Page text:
Rentokil to use Google's Apps cloud, biggest yet

Mon Oct 12, 2009 5:10pm BST

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* Move marks biggest switch to Google's apps to date

* Company say it is more about speed than cost

LONDON, Oct 12 (Reuters) - British pest control to parcel delivery company Rentokil Initial (RTO.L) has chosen Google (GOOG.O) to manage its electronic communications, making it the largest company to deploy Google's Apps worldwide to date.

Rentokil, promoted to the FTSE 100 index in the latest reshuffle, said on Monday the move was part of its five-year turnaround plan and was as much about simplifying email systems as saving money.

"Today we have over 40 different systems which vary from open source systems to Microsoft (MSFT.O) Exchange to other complex arrangements, hosted both internally and externally," chief information officer Bryan Kinsella told Reuters in an interview on Monday.

"We looked very carefully at rolling out server-based standard solutions and 15-18 months ago we looked at delivering the solution via the cloud."

Cloud, or web-based applications, enable companies to access applications and data via the internet, eliminating the need for applications and data to be held on local dedicated servers.

"We felt the fastest way we could deliver the mail solution to the group was through the cloud," Kinsella said. "The challenge for us has been creating capability, actually more importantly than cost saving."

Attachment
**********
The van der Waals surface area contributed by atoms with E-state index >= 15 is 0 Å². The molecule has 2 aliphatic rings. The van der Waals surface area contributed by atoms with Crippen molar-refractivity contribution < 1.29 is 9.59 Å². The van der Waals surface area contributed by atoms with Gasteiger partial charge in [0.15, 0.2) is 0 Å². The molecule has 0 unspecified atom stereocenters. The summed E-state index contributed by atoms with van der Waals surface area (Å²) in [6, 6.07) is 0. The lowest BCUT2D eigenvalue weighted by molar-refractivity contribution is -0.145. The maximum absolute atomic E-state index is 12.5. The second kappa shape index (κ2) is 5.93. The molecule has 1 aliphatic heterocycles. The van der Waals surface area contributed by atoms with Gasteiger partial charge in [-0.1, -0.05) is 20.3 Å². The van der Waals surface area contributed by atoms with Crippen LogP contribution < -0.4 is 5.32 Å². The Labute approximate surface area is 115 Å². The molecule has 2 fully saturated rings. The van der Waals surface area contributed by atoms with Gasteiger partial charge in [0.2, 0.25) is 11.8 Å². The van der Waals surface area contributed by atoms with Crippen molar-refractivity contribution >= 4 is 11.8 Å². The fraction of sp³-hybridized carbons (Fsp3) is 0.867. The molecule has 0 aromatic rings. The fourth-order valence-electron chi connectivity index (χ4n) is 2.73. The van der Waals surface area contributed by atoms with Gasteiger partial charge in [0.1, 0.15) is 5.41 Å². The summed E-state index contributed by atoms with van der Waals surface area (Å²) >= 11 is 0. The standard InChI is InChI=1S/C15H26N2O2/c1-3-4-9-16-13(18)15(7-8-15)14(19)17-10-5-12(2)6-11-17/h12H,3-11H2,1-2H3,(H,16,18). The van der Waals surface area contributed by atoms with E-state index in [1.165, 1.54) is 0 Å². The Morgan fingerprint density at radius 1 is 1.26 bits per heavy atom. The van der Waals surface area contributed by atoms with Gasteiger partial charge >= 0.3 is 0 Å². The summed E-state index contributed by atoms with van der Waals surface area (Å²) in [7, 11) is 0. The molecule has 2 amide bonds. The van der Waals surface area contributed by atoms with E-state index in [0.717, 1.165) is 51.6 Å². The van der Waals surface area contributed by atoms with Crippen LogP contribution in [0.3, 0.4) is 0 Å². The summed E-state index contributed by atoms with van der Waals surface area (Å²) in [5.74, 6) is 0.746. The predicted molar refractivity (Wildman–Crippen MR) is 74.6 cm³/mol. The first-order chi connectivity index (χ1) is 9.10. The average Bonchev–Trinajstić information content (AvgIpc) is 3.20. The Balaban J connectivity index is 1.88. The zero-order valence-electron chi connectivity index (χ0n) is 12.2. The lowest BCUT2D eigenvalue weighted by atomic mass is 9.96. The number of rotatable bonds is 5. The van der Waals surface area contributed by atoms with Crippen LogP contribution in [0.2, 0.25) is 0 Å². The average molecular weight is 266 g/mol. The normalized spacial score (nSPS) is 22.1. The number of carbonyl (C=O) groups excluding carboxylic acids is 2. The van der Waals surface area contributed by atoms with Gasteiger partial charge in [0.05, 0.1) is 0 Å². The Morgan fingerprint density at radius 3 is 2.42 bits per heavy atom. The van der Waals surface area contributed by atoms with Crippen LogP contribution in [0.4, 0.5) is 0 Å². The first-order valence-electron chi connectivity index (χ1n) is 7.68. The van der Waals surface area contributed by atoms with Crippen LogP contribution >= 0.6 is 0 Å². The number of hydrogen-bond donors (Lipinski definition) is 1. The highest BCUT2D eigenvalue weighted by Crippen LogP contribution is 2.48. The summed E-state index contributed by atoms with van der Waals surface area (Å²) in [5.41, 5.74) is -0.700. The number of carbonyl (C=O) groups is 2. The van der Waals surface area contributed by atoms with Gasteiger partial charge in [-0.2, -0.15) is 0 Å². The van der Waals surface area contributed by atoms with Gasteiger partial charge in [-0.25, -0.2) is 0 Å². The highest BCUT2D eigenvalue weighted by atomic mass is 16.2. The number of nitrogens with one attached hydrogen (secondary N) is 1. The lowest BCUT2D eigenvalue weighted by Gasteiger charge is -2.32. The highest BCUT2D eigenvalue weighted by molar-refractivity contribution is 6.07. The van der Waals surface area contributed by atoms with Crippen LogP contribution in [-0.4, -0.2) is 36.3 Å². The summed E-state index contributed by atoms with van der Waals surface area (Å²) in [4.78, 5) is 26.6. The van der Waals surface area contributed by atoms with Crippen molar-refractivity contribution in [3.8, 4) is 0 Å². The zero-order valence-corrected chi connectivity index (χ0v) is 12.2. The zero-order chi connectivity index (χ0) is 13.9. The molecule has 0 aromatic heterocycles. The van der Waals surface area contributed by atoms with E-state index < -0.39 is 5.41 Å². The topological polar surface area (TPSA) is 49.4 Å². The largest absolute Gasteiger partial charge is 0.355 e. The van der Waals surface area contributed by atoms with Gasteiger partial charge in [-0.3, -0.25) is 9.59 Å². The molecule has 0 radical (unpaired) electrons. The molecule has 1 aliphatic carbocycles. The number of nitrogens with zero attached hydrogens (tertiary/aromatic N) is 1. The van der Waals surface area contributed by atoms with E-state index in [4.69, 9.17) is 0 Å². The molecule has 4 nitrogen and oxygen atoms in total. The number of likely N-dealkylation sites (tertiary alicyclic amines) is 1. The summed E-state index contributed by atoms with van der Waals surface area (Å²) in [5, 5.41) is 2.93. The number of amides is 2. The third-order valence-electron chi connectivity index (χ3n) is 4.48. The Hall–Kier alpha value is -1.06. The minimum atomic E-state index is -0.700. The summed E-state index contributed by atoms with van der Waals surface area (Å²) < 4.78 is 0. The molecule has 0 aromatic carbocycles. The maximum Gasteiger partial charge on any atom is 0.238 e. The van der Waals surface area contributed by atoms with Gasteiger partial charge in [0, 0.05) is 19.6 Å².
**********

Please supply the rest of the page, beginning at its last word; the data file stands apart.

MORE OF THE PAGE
Google's UK Head of Enterprise Robert Whiteside said 1.75 million businesses were using Google Apps, most of them small and medium-sized companies, but it had a number of larger organisations and Rentokil was its largest customers worldwide to date.

Companies initially worried about security concerns were increasingly confident about moving services into the cloud.

SunGard [BAINSD.UL], a privately owned IT firm, said on Monday it had signed up a financial services company for the launch of its fully managed "private cloud" service in Britain.

Keith Tilley, UK managing director of Sungard Availability Services, said moving to the cloud enabled companies to cut capital expenditure.

"You can subscribe to what you need when you need it and focus your capabilities on your true business," he said. (Reporting by Paul Sandle; Editing by Dan Lalor)

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